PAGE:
Bill requiring Kentucky school boards to hold public comment nears final passage
A House bill requiring local Kentucky school boards to hold 15 minutes of public comment during their monthly meetings passed a Senate committee Thursday, bringing the measure close to final passage.
House Education Committee Chair Rep. Regina Huff said she brought the measure in response to complaints from parents who said their school boards did not allow public comment.
In particular, she said one parent whose child was suffering from “mask acne” was unable to address her school board publicly to oppose its mask mandate.
“We need to make sure that our public school system has public input, and I don’t think 15 minutes is too much to ask,” Huff told the Senate Education Committee.
Huff said her bill was not aimed specifically at the Jefferson County Board of Education, which has come under fire for refusing to allow in-person comment for several months. The board stopped holding in-person public comment after an October meeting that devolved into a shouting match. One member of the public allegedly threatened another member of the public at the meeting.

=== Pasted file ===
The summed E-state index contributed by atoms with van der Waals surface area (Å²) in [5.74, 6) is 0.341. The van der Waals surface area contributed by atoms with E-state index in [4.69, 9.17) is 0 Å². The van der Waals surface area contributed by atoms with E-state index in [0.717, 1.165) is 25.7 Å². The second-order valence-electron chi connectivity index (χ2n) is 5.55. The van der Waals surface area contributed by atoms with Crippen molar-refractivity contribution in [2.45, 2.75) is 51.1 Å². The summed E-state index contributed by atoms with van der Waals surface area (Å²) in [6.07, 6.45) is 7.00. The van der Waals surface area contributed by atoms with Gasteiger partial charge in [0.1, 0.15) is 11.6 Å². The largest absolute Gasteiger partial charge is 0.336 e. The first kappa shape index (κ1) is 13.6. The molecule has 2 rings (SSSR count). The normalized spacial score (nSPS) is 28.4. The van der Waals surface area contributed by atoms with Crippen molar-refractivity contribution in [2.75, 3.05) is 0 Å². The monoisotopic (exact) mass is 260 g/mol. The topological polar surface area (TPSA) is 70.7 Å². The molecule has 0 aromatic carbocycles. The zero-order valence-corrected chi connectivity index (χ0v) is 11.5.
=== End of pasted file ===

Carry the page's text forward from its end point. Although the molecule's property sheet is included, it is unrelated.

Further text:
The board returned to allowing public comment in February.
Rob Mattheu, a member of a JCPS policy committee and former JCPS parent, told the committee he supported the measure, but that he thought it needed several changes in order to allow school board meetings to stay safe and orderly.
He said the measure needed to give boards the authority to set rules for orderly comment periods, including sign-up requirements, and the option for the chair to cancel public comment if “public safety is at risk.”
“I can’t get over the very real fears that my local school board members have expressed in our policy meetings that one day an angry member of the public is going to resort to violence, instead of angry words,” Mattheu said, pointing to vitriolic meetings he’s attended and an alleged threat against JCPS Superintendent Marty Pollio over his mask policy.
Mattheu also said the bill seemed “hypocritical,” since other governing bodies, including legislative committees like the one he spoke to, are not required to hold public comment.
Huff said that nothing in the bill prevents boards from removing people from meetings if they’re not complying with reasonable decorum. She also encouraged boards who have security concerns to use their school-based police officers at meetings.
The measure passed 11-0, with bi-partisan support. It now heads to the Senate floor for a final vote.